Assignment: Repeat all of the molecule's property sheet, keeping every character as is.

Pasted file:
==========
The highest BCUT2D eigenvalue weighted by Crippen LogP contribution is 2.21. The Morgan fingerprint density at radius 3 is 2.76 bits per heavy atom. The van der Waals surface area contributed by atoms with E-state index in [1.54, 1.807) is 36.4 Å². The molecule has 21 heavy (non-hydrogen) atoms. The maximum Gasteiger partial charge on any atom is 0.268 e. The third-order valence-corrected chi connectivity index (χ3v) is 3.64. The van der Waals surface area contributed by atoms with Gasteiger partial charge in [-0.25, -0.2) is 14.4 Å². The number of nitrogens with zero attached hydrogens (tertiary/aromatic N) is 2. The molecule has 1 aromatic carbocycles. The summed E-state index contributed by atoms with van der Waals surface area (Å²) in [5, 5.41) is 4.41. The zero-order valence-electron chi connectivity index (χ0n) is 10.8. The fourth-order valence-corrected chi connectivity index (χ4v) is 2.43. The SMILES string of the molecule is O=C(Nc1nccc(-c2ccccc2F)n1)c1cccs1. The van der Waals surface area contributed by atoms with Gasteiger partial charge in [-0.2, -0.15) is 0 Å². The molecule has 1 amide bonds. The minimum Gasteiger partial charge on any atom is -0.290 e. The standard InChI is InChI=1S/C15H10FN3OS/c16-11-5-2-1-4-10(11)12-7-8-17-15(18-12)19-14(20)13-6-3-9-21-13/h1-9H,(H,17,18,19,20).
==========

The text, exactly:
The highest BCUT2D eigenvalue weighted by Crippen LogP contribution is 2.21. The Morgan fingerprint density at radius 3 is 2.76 bits per heavy atom. The van der Waals surface area contributed by atoms with E-state index in [1.54, 1.807) is 36.4 Å². The molecule has 21 heavy (non-hydrogen) atoms. The maximum Gasteiger partial charge on any atom is 0.268 e. The third-order valence-corrected chi connectivity index (χ3v) is 3.64. The van der Waals surface area contributed by atoms with Gasteiger partial charge in [-0.25, -0.2) is 14.4 Å². The number of nitrogens with zero attached hydrogens (tertiary/aromatic N) is 2. The molecule has 1 aromatic carbocycles. The summed E-state index contributed by atoms with van der Waals surface area (Å²) in [5, 5.41) is 4.41. The zero-order valence-electron chi connectivity index (χ0n) is 10.8. The fourth-order valence-corrected chi connectivity index (χ4v) is 2.43. The SMILES string of the molecule is O=C(Nc1nccc(-c2ccccc2F)n1)c1cccs1. The van der Waals surface area contributed by atoms with Gasteiger partial charge in [-0.2, -0.15) is 0 Å². The molecule has 1 amide bonds. The minimum Gasteiger partial charge on any atom is -0.290 e. The standard InChI is InChI=1S/C15H10FN3OS/c16-11-5-2-1-4-10(11)12-7-8-17-15(18-12)19-14(20)13-6-3-9-21-13/h1-9H,(H,17,18,19,20).